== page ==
If they didn’t have free incoming I’d be dead and broke. 1000 minutes a month and 90% of them are incoming (work).

  7. jorywoah says:

    As a former US Cellular CSR Rep, I would like to add that you *should* be getting transferred straight to a retention rep quite soonly after you mention anything re: a contract or cancellation.

    As you know all CSRs are different, especially depending on the day and their mood – so the best advice I can give is if you don’t get far with one, do try again…although be cautioned as they are supposed to be pretty detailed when noting your account, so assume whoever you talk to at least has the jist of what you have recently called about if they look.

  8. TheDude06 says:

    They may be the worst tech-wise, but they are also MUCH cheaper than the national carriers. I think its because they still sell “non-nationwide/regional” plans.

    P.S. HATE the new site layout

  9. Chese says:

    This is why I use a carrier with no contract. Makes life much easier.

  10. redbird_guy04 says:

    US Cellular seems to go in waves. I had them several years ago and despised them. After trying Nextel and Verizon, I decided to switch back to US Cellular. They have provided great service, however I have found that a relationship with a local service center will get you much farther with them than will calling their customer support. I have called and not received the greatest support, however making a stop at the local store netted great results!

  11. mistaketv says:

    The Customer Service Agreement says:

    “Your “Agreement” includes (1) these Terms and Conditions, (2) the Service Order (“Service Order”)”

    and

    “Amendment. We may change the terms of this Agreement at any time by providing you with notice. If you do not agree to the proposed changes, you may cancel your service without incurring an early termination fee by notifying us within 30 days from the time you receive notice. If you use the Service after the 30-day period, you agree to be bound by the changes.”

    I would say if your paperwork lists the per-use messaging rate at .15/sent, you would have a good case for canceling without fee due to changes in the Agreement, part of which is the Service Order, which is the thing they print out (and you sign) with rate information when you sign up. Even if it doesn’t say that specifically, I would think by going through the proper channels, you might be able to cancel without the ETF. Start with “Customer Relations,” their retention department, and then escalate, escalate, escalate. If need be, contact executive customer service by contacting or emailing corporate.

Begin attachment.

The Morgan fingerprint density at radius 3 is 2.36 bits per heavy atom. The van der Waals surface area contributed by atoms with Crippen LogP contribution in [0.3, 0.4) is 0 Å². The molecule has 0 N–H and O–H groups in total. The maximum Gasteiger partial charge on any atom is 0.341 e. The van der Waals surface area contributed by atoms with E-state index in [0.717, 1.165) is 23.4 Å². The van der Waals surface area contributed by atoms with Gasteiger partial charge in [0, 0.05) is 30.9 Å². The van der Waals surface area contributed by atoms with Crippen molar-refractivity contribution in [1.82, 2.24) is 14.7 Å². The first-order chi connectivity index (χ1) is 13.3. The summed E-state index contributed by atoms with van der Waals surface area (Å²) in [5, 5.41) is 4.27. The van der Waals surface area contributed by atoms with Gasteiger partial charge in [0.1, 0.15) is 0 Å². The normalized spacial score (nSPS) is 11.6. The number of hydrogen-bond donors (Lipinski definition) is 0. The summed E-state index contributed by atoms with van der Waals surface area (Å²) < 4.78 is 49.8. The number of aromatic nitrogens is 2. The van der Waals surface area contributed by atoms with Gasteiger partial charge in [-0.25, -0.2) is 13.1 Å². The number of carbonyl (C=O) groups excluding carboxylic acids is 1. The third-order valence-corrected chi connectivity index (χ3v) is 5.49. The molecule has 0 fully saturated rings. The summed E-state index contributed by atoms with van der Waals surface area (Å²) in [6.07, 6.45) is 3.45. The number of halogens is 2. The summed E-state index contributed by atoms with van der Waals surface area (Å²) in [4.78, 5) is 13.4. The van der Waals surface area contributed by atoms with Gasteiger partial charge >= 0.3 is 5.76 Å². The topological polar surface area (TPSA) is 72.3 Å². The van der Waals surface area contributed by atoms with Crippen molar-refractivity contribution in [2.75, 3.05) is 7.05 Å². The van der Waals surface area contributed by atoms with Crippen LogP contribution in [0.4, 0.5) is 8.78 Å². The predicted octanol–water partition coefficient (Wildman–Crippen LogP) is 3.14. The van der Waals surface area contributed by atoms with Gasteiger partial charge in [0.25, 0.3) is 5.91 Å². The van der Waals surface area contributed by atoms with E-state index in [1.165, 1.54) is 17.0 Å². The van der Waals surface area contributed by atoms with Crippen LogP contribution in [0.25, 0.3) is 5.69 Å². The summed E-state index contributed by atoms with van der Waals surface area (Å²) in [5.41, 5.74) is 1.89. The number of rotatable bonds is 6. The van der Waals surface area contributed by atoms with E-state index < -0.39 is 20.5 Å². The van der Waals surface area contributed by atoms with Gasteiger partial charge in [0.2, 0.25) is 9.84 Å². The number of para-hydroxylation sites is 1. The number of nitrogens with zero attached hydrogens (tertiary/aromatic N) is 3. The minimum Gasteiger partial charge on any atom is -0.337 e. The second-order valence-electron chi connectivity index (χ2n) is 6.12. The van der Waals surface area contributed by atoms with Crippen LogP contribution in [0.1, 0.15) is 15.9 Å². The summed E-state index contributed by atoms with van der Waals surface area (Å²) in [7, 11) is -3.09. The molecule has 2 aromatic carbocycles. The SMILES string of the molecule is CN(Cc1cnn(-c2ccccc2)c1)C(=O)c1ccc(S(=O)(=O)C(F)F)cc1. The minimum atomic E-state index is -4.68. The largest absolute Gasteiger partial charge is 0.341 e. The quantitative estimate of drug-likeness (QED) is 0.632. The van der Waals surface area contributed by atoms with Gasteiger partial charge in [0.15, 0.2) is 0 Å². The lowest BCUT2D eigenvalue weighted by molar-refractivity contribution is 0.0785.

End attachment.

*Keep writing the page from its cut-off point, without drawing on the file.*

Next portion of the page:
12. mistaketv says:

    The following is the exchange I had with U.S. Cellular customer service regarding canceling without ETF over the text message rate increase:

    I wrote:

    I understand that you are changing the terms of my Customer Service Agreement by instituting a new per-use messaging rate of $.20 per message sent. When I signed the Service Order, it was with the expectation that text messaging would be $.15 per message sent. As this is a material change in terms, I would expect to be able to cancel my service without being charged an early termination fee, per the “Amendments” section of the CSA. Is this the case, that I may cancel this line without an ETF?

    They replied:

    Thank you for contacting our Online Customer Care Department. We regret any confusion or inconvenience regarding the increase in per text
    messaging overage. You are correct in your statement of U.S. Cellular allows our consumers to disconnect within 30 days of making a change to their service based on the bylaws of each agreement. However, keep in mind services is defined as a monthly service which must be paid in order to be a U.S. Cellular consumer. The monthly service which we are referring to is your minute package. The text messaging package is an optional vertical feature that may be changed or removed at anytime[sic] and is not a necessary requirement of continued service with U.S. Cellular and therefore the bylaw is not applicable.

  13. Chris Coyier says:

    I just got off the phone canceling my account with US Cellular, my attempt at using this was met with failure as well. $150 flat charge. Motherfuckers.